The African Union (AU) has started training its citizens to easily transition from education to productive employment by positioning them to tap into opportunities in the green economy.
It has organised a five-day workshop for people across the renewable energy, forestry and agriculture value chain in Ghana, Eswatini, South Africa, Tanzania, Zambia and Zimbabwe.
The training, which would end on Friday, September 30, aims to enhance the ability of people in both public and private institutions with the requisite knowledge, technical skills, strategies and instruments to address the challenge of mismatch and imbalance of skills demand and supply across the continent.
This is under the African Union Commission and African Union Development Agency Skills Initiative for Africa project with the International Labour Organisation (ILO) as project implementation partner.
The project is being supported by the German Government and European Union.
Ms Naomi Lintini, Chief Technical Advisor for the Skills Initiative for Africa project, said the training formed part of efforts by the AU to prepare its citizens for future jobs.
She explained that globally, climate change was pushing countries to be environmentally friendly, resource efficient and socially inclusive (thus, a green economy).
This would require building competence for people to deal with the issues of the green economy, particularly, a labour force that would meet the demands of the future job market.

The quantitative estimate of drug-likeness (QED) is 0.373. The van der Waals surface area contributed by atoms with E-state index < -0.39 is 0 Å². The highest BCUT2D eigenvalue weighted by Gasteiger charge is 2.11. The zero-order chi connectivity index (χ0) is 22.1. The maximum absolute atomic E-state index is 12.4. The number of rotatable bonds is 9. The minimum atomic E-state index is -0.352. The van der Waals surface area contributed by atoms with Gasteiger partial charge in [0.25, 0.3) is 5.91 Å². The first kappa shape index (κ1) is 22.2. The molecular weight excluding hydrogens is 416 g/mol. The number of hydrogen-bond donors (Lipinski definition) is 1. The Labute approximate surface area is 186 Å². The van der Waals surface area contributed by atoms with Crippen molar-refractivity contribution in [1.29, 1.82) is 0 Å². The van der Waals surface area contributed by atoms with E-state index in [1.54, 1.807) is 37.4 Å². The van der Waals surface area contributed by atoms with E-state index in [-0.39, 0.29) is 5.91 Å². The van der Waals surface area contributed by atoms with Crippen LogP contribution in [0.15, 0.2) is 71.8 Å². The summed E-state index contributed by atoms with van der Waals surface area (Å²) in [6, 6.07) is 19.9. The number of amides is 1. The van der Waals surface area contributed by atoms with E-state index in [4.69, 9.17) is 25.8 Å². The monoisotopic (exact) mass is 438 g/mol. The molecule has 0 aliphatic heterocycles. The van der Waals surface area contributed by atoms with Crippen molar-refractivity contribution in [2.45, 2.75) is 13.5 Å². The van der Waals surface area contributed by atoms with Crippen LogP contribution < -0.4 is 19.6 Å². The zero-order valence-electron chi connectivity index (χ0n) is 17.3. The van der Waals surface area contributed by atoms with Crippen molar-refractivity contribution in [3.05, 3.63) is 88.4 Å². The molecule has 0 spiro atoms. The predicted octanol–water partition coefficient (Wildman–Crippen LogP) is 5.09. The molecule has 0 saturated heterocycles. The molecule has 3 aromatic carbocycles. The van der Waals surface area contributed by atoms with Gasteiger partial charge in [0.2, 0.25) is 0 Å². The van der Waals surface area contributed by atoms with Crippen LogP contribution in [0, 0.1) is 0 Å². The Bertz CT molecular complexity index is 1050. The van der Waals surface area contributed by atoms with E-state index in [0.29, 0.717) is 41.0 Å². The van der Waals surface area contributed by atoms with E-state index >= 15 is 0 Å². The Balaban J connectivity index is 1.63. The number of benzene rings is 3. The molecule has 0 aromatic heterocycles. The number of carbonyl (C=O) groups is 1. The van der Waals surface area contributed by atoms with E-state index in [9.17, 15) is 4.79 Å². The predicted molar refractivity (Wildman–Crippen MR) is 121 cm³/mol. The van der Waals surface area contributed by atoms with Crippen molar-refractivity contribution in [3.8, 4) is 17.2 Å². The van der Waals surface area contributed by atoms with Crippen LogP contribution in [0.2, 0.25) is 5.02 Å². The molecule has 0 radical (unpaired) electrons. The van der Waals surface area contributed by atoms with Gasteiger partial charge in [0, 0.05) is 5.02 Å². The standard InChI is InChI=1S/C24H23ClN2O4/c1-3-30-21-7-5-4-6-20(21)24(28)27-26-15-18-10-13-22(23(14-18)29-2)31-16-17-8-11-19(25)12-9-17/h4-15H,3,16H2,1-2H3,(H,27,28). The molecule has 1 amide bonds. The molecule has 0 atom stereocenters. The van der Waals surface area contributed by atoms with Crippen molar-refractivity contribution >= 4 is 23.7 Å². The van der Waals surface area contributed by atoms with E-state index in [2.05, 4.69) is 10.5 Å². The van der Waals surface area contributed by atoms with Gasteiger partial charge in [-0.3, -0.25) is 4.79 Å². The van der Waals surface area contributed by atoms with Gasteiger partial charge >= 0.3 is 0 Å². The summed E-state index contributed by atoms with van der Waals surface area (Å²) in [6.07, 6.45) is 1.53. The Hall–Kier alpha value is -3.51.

Ms Lentini said: “For those jobs of the future, we need to first build capacity for expected skills for the green economy. Sometimes it can take as long as five years to the time you produce the experts that would work in the green economy.”
“We want to make sure that we create a balance so that we graduate people who can find jobs in the labour market of the future and reduce the mismatch between education and employment,” she added.
She noted that the training was in line with the AU agenda 2060 to create an Africa whose development is led by its people, therefore, the need to build a competent labour force.
Ms Vanessa Phala, Country Director of ILO, ECOWAS (Economic Community of West African States), said the project was in line with Ghana’s long-term framework for national development [Ghana at 100].
The Ghana at 100 development agenda sets the strategic goals of an industrialised, inclusive and resilient economy in a protected natural environment with well-developed human resources.
Ms Phala said, to achieve the goal, critical skills supply was needed to ease the country’s adaptation and mitigation of the impacts of climate change and environmental degradation and transition into a green economy.
She was confident that the workshop would serve as a catalyst to enhance effective systematic mechanisms to integrate greening into the Technical and Vocational Education and Training (TVET) system in Ghana and create sustainable jobs.
Mr Theophilus Tetteh Zogblah, the Deputy Director in charge of Standards, Curricular Development and Enforcement at the Commission for Technical and Vocational Education, said, “greening has come to stay.”
This requires environmental sustainability and ensuring that whatever we do by way of the work we do across sectors, we’re conscious of our environment, so, the issue of green jobs surfaces as paramount, he noted.
Mr Zogblah said the training was to ensure that the skills development space was strengthened through skills anticipation, so that: “the people are equipped with the skills for today and future work across various industries.” -GNA